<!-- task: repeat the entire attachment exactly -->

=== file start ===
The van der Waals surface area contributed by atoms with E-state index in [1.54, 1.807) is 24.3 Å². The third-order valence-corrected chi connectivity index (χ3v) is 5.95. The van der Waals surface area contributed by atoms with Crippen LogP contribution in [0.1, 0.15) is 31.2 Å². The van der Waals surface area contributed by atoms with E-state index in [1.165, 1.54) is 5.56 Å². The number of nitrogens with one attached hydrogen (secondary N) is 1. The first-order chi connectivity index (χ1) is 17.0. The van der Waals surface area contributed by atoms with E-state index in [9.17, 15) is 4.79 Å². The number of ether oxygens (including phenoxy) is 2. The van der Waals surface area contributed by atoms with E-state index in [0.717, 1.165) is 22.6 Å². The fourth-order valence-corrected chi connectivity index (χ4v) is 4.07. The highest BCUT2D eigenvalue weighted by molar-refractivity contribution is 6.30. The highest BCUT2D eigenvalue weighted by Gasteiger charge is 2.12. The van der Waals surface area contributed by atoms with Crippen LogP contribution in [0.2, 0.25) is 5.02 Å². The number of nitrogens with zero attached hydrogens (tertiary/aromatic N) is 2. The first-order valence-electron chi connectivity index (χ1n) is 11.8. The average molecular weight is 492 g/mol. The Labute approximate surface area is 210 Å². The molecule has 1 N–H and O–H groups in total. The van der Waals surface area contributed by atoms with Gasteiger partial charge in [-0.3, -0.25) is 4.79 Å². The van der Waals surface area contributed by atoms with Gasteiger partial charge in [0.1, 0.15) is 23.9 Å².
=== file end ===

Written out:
The van der Waals surface area contributed by atoms with E-state index in [1.54, 1.807) is 24.3 Å². The third-order valence-corrected chi connectivity index (χ3v) is 5.95. The van der Waals surface area contributed by atoms with Crippen LogP contribution in [0.1, 0.15) is 31.2 Å². The van der Waals surface area contributed by atoms with E-state index in [1.165, 1.54) is 5.56 Å². The number of nitrogens with one attached hydrogen (secondary N) is 1. The first-order chi connectivity index (χ1) is 17.0. The van der Waals surface area contributed by atoms with E-state index in [9.17, 15) is 4.79 Å². The number of ether oxygens (including phenoxy) is 2. The van der Waals surface area contributed by atoms with E-state index in [0.717, 1.165) is 22.6 Å². The fourth-order valence-corrected chi connectivity index (χ4v) is 4.07. The highest BCUT2D eigenvalue weighted by molar-refractivity contribution is 6.30. The highest BCUT2D eigenvalue weighted by Gasteiger charge is 2.12. The van der Waals surface area contributed by atoms with Crippen LogP contribution in [0.2, 0.25) is 5.02 Å². The number of nitrogens with zero attached hydrogens (tertiary/aromatic N) is 2. The first-order valence-electron chi connectivity index (χ1n) is 11.8. The average molecular weight is 492 g/mol. The Labute approximate surface area is 210 Å². The molecule has 1 N–H and O–H groups in total. The van der Waals surface area contributed by atoms with Gasteiger partial charge in [-0.3, -0.25) is 4.79 Å². The van der Waals surface area contributed by atoms with Gasteiger partial charge in [0.1, 0.15) is 23.9 Å².